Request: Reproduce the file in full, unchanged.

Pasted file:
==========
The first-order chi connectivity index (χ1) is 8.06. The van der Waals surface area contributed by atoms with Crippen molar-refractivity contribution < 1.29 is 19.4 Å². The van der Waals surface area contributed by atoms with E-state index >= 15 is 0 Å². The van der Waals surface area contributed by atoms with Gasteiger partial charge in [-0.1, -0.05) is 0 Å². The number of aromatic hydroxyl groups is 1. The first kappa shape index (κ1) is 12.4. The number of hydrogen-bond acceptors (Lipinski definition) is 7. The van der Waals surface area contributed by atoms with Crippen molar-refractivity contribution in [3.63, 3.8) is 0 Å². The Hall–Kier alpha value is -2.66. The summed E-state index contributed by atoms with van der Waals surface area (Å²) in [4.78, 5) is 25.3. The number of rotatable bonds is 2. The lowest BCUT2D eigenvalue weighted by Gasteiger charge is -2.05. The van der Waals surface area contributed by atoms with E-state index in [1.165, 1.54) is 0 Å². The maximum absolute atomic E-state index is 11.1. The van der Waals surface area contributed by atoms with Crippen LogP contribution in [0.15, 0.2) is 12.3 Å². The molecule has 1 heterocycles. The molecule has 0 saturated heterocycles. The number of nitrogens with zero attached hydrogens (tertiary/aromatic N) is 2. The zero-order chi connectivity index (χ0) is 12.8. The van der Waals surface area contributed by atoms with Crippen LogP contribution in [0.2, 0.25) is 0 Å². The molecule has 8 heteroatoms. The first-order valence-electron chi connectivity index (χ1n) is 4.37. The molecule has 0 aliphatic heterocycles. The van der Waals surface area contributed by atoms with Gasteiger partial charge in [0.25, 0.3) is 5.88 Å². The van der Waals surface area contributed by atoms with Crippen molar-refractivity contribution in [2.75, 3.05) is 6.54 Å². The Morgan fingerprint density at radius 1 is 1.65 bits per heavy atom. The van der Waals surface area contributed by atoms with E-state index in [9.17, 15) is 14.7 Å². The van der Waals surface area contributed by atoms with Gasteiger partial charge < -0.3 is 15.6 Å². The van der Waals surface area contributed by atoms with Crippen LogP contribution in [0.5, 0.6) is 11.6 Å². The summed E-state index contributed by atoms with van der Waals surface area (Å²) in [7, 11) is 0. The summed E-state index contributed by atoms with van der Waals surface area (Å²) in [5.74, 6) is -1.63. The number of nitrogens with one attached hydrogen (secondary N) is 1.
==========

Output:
The first-order chi connectivity index (χ1) is 8.06. The van der Waals surface area contributed by atoms with Crippen molar-refractivity contribution < 1.29 is 19.4 Å². The van der Waals surface area contributed by atoms with E-state index >= 15 is 0 Å². The van der Waals surface area contributed by atoms with Gasteiger partial charge in [-0.1, -0.05) is 0 Å². The number of aromatic hydroxyl groups is 1. The first kappa shape index (κ1) is 12.4. The number of hydrogen-bond acceptors (Lipinski definition) is 7. The van der Waals surface area contributed by atoms with Crippen molar-refractivity contribution in [3.63, 3.8) is 0 Å². The Hall–Kier alpha value is -2.66. The summed E-state index contributed by atoms with van der Waals surface area (Å²) in [4.78, 5) is 25.3. The number of rotatable bonds is 2. The lowest BCUT2D eigenvalue weighted by Gasteiger charge is -2.05. The van der Waals surface area contributed by atoms with E-state index in [1.165, 1.54) is 0 Å². The maximum absolute atomic E-state index is 11.1. The van der Waals surface area contributed by atoms with Crippen LogP contribution in [0.15, 0.2) is 12.3 Å². The molecule has 1 heterocycles. The molecule has 0 saturated heterocycles. The number of nitrogens with zero attached hydrogens (tertiary/aromatic N) is 2. The zero-order chi connectivity index (χ0) is 12.8. The van der Waals surface area contributed by atoms with Crippen LogP contribution in [0.2, 0.25) is 0 Å². The molecule has 8 heteroatoms. The first-order valence-electron chi connectivity index (χ1n) is 4.37. The molecule has 0 aliphatic heterocycles. The van der Waals surface area contributed by atoms with Gasteiger partial charge in [0.25, 0.3) is 5.88 Å². The van der Waals surface area contributed by atoms with Crippen molar-refractivity contribution in [2.75, 3.05) is 6.54 Å². The Morgan fingerprint density at radius 1 is 1.65 bits per heavy atom. The van der Waals surface area contributed by atoms with E-state index in [9.17, 15) is 14.7 Å². The van der Waals surface area contributed by atoms with Gasteiger partial charge < -0.3 is 15.6 Å². The van der Waals surface area contributed by atoms with Crippen LogP contribution in [0.5, 0.6) is 11.6 Å². The summed E-state index contributed by atoms with van der Waals surface area (Å²) in [7, 11) is 0. The summed E-state index contributed by atoms with van der Waals surface area (Å²) in [5.74, 6) is -1.63. The number of nitrogens with one attached hydrogen (secondary N) is 1.